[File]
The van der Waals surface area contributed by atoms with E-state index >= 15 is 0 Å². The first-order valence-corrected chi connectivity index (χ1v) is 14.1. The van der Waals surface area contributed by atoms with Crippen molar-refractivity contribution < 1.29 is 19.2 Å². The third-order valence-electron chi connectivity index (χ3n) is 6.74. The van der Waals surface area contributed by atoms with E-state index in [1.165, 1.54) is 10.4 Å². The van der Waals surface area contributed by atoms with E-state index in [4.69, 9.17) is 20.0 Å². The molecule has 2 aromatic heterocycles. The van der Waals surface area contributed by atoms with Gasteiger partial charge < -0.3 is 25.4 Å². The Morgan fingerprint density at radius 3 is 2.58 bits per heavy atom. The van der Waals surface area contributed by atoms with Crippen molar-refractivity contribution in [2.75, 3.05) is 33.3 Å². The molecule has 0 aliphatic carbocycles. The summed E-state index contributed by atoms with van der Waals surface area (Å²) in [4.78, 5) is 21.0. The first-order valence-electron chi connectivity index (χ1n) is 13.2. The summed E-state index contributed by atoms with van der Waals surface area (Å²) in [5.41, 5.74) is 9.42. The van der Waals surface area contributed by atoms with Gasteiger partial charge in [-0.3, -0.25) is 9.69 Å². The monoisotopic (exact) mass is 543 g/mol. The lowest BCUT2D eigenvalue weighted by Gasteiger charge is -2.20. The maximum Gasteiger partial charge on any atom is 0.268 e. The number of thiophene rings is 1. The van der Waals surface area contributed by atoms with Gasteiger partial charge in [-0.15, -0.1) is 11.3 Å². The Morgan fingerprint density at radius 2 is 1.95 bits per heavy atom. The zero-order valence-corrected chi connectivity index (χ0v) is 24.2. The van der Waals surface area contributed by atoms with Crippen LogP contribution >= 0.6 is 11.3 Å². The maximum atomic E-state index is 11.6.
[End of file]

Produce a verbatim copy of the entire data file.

The van der Waals surface area contributed by atoms with E-state index >= 15 is 0 Å². The first-order valence-corrected chi connectivity index (χ1v) is 14.1. The van der Waals surface area contributed by atoms with Crippen molar-refractivity contribution < 1.29 is 19.2 Å². The third-order valence-electron chi connectivity index (χ3n) is 6.74. The van der Waals surface area contributed by atoms with E-state index in [1.165, 1.54) is 10.4 Å². The van der Waals surface area contributed by atoms with E-state index in [4.69, 9.17) is 20.0 Å². The molecule has 2 aromatic heterocycles. The van der Waals surface area contributed by atoms with Gasteiger partial charge < -0.3 is 25.4 Å². The Morgan fingerprint density at radius 3 is 2.58 bits per heavy atom. The van der Waals surface area contributed by atoms with Crippen molar-refractivity contribution in [2.75, 3.05) is 33.3 Å². The molecule has 0 aliphatic carbocycles. The summed E-state index contributed by atoms with van der Waals surface area (Å²) in [4.78, 5) is 21.0. The first-order valence-electron chi connectivity index (χ1n) is 13.2. The summed E-state index contributed by atoms with van der Waals surface area (Å²) in [5.41, 5.74) is 9.42. The van der Waals surface area contributed by atoms with Gasteiger partial charge in [-0.3, -0.25) is 9.69 Å². The monoisotopic (exact) mass is 543 g/mol. The lowest BCUT2D eigenvalue weighted by Gasteiger charge is -2.20. The maximum Gasteiger partial charge on any atom is 0.268 e. The number of thiophene rings is 1. The van der Waals surface area contributed by atoms with Gasteiger partial charge in [-0.15, -0.1) is 11.3 Å². The Morgan fingerprint density at radius 2 is 1.95 bits per heavy atom. The zero-order valence-corrected chi connectivity index (χ0v) is 24.2. The van der Waals surface area contributed by atoms with Crippen LogP contribution >= 0.6 is 11.3 Å². The maximum atomic E-state index is 11.6.